First, grid modernization and transmission development. The Governors argued that any national infrastructure package should provide significant funding for grid modernization to address the electrical transmission challenges created by large expansions of renewable generation across the country. To implement and streamline the grid modernization process, the governors suggested that the administration create a state-federal task force to work with FERC and the National Laboratories. Continue Reading Bipartisan Governors Push Trump to Support Renewables in Infrastructure Planning

Troutman Sanders Project Development, Acquisition and Finance Partner, Brian Harms  will provide guidance to counsel involved in the development of renewable energy projects, with a particular focus on the operations and maintenance (O&M) agreements that underpin such developments on March 7, 2017. The panel will discuss factors to consider and will outline the important terms and conditions to be addressed in O&M agreements. CLE credit is available.  For more information click here.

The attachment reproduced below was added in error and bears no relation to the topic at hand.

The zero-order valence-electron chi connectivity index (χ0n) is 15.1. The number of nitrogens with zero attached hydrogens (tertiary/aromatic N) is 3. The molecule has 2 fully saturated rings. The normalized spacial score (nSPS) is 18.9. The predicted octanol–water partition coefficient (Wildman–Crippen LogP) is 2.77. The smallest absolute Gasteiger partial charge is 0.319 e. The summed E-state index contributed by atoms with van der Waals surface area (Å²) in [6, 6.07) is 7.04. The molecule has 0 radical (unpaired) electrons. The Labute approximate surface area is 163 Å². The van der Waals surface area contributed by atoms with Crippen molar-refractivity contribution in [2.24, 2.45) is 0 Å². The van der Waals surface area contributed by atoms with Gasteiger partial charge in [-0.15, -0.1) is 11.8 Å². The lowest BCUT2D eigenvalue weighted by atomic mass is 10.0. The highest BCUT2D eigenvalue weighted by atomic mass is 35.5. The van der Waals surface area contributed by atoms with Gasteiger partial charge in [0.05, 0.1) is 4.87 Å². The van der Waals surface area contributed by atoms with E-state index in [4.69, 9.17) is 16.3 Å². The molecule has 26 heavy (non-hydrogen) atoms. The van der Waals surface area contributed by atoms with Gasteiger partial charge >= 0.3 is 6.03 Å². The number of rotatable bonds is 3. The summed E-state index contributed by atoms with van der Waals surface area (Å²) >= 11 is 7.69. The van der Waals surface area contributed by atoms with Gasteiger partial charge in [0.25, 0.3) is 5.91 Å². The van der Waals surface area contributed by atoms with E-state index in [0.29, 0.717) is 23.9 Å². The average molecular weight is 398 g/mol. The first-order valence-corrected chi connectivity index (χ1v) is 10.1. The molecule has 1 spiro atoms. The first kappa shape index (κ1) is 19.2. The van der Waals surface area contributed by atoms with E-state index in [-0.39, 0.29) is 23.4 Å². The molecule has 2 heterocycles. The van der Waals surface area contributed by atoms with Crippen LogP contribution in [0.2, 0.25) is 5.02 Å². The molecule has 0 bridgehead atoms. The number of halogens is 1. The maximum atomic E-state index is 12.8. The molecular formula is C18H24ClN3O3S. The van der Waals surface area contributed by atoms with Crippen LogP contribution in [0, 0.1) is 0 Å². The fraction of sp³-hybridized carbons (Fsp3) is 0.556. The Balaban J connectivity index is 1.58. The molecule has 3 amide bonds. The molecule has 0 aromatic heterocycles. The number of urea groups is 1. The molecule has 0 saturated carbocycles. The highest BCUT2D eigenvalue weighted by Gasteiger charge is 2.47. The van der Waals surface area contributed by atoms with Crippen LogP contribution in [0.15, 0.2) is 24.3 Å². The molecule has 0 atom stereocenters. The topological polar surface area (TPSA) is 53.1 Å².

Continue Reading Troutman Sanders Partner to Present on Structuring Operations & Maintenance Agreements

The Second Circuit Court of Appeals sent a clear message to secured creditors with its recent decision, Ring v. First Niagara Bank, N.A. (In re Sterling United, Inc.),1 that in the case of a collateral description in a financing statement for blanket liens covering all of a debtor’s assets — less is more. In the case, the secured party, First Niagara Bank, supplemented its “all assets” UCC-1 description with the phrase “including but not limited to, [all assets located at]”, followed by a specific address where the collateral was located.2 When the debtor later moved to a new location, this unnecessary additional phrase almost backfired on the secured party when a bankruptcy trustee moved to avoid the financing statement as a preference.3 The Court ultimately found after protracted litigation that the collateral description was sufficient, but First Niagara’s experience serves as a reminder to creditors (and their attorneys) that a simple “all assets” UCC-1 description limits the risk of future litigation.

Click here to read the complete article.

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Ring v. First Niagara Bank, N.A. (In re Sterling United, Inc.), No. 15–4131–bk (2d Cir. Dec. 22, 2016) (Summary Order).